Papasan also employs the Rule of 72. “It tells you how fast your money will double. If you have a 10% interest rate, you divide 10 into 72. That’s 7.2 years. That’s about how long it will take for your money to double. Gary teaches us in the MREA that wealthy money starts at about 13% and 18% plus. That means that your money is doubling every five and a half years or so.” If you do the math and start playing that out and you give yourself more time, doubling at that rate can help you achieve your goals quickly and make you very wealthy. Choose certain investment vehicles based on the time and money.
“I sincerely hope your plan involves investment real estate, because we have all of the advantages and it is a wonderfully democratic way to make your wealth grow,” he adds.
5. Set Up Banking Accounts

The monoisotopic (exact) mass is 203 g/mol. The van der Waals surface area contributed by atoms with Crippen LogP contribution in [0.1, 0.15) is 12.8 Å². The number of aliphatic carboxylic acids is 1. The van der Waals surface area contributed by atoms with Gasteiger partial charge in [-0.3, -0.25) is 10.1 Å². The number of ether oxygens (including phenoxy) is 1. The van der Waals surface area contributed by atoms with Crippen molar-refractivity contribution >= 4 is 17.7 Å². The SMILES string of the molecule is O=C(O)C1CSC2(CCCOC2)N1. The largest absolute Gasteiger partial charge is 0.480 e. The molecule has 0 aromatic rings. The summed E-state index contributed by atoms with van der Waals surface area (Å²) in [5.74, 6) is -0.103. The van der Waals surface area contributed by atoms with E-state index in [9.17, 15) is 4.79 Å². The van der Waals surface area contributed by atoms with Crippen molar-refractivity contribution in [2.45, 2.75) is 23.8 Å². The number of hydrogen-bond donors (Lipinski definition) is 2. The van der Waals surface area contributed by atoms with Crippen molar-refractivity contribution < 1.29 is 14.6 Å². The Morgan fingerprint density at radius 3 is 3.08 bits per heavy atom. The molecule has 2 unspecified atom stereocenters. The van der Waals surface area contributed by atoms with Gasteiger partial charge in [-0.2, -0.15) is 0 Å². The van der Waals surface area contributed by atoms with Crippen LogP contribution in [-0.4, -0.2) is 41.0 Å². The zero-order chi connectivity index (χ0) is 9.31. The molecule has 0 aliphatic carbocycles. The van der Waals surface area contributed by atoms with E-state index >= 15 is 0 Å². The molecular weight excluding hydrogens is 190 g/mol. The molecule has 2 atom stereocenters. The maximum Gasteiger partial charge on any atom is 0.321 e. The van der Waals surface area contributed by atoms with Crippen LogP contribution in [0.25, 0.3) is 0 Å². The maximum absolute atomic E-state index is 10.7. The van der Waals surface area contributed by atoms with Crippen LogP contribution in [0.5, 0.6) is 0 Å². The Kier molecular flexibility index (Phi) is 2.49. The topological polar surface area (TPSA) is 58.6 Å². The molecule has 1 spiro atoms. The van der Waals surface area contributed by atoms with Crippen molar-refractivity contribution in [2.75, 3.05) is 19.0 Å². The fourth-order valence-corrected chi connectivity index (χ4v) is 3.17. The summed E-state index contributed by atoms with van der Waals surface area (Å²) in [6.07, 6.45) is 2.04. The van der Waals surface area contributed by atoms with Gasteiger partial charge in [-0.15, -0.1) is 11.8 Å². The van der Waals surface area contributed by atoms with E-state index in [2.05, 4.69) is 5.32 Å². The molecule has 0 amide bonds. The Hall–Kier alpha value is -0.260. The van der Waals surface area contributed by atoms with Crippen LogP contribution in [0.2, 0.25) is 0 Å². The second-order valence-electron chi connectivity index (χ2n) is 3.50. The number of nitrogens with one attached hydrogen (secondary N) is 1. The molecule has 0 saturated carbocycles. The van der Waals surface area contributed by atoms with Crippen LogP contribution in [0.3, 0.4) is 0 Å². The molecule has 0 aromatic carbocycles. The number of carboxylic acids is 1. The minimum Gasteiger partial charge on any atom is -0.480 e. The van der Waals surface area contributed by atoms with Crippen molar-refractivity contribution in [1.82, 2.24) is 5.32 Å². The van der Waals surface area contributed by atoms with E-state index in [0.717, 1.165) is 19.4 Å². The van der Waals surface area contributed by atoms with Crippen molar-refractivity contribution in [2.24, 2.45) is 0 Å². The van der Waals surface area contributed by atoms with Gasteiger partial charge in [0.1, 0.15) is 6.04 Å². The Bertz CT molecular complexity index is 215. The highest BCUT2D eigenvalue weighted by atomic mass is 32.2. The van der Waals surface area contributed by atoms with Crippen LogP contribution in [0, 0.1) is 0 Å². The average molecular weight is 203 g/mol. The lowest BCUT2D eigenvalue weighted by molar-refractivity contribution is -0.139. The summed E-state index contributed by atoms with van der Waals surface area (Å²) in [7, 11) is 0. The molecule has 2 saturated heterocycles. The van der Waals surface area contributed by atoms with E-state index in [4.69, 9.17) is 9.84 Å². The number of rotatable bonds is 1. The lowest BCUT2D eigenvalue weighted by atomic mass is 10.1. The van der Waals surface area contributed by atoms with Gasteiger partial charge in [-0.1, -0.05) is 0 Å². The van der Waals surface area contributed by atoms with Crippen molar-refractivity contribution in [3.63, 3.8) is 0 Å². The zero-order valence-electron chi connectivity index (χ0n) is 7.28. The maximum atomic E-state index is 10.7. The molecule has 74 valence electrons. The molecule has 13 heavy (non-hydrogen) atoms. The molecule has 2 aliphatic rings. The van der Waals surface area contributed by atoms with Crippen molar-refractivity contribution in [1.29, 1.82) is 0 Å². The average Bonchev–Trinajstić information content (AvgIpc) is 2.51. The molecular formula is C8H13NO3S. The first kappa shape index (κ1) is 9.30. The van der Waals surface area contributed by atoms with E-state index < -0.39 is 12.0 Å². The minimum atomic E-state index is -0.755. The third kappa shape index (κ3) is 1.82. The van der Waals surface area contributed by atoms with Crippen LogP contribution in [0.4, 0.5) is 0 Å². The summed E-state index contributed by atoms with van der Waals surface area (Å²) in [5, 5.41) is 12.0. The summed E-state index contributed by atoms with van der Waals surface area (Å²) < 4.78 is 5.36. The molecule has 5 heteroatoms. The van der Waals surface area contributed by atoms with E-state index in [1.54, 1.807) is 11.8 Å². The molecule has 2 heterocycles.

Set up multiple banking accounts so you can partition your money. You’ll want a checking account for monthly spending, a savings account for reserves and emergencies, an account for quarterly taxes, and an investment account for future down payments on property or other investments.
Fykes says, “One of my pro tips is to take that investment account and put it in another bank where all of your accounts don’t live. When you need some money or you want something, make it harder on yourself to get to your investment account. We have ours in a small local bank that does not have amazing online banking. We have to physically drive across town and go into the bank if we’re going to withdraw money out of that account, which deters us from actually taking from our future.”
6. Be Accountable to a Budget
Make a nonemotional decision to create a budget for yourself, and be intentional about honoring it. A budget is a tool to tell yourself ahead of time where your money is going to go. Papasan warns, “If you can’t learn to live within your budget, it doesn’t matter how much income you make. Choose to live on and be accountable to your budget because that’s how you will set money aside to invest in your future.”
Are you ready for financial freedom?
What is the big why that you are working toward? What steps will you be taking today toward your financial freedom? Let us know in the comments section.